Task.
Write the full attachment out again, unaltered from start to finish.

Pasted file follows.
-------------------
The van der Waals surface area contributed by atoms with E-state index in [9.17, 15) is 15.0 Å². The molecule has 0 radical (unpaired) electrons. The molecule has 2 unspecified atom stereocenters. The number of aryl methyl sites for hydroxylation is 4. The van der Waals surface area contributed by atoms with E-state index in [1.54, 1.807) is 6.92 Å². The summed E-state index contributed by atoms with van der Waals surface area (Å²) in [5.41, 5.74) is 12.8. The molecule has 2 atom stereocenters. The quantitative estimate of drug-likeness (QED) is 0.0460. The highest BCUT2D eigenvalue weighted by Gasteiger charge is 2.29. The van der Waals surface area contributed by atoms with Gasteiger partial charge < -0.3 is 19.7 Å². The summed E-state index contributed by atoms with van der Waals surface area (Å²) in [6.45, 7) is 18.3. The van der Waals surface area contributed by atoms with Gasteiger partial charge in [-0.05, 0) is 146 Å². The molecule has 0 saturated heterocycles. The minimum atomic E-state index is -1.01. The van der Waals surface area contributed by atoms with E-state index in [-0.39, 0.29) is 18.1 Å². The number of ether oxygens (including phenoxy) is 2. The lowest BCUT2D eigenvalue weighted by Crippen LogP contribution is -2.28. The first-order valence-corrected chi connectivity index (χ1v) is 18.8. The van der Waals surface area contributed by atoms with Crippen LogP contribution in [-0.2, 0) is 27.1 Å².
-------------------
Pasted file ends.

The van der Waals surface area contributed by atoms with E-state index in [9.17, 15) is 15.0 Å². The molecule has 0 radical (unpaired) electrons. The molecule has 2 unspecified atom stereocenters. The number of aryl methyl sites for hydroxylation is 4. The van der Waals surface area contributed by atoms with E-state index in [1.54, 1.807) is 6.92 Å². The summed E-state index contributed by atoms with van der Waals surface area (Å²) in [5.41, 5.74) is 12.8. The molecule has 2 atom stereocenters. The quantitative estimate of drug-likeness (QED) is 0.0460. The highest BCUT2D eigenvalue weighted by Gasteiger charge is 2.29. The van der Waals surface area contributed by atoms with Gasteiger partial charge < -0.3 is 19.7 Å². The summed E-state index contributed by atoms with van der Waals surface area (Å²) in [6.45, 7) is 18.3. The van der Waals surface area contributed by atoms with Gasteiger partial charge in [-0.05, 0) is 146 Å². The molecule has 0 saturated heterocycles. The minimum atomic E-state index is -1.01. The van der Waals surface area contributed by atoms with E-state index in [-0.39, 0.29) is 18.1 Å². The number of ether oxygens (including phenoxy) is 2. The lowest BCUT2D eigenvalue weighted by Crippen LogP contribution is -2.28. The first-order valence-corrected chi connectivity index (χ1v) is 18.8. The van der Waals surface area contributed by atoms with Crippen LogP contribution in [-0.2, 0) is 27.1 Å².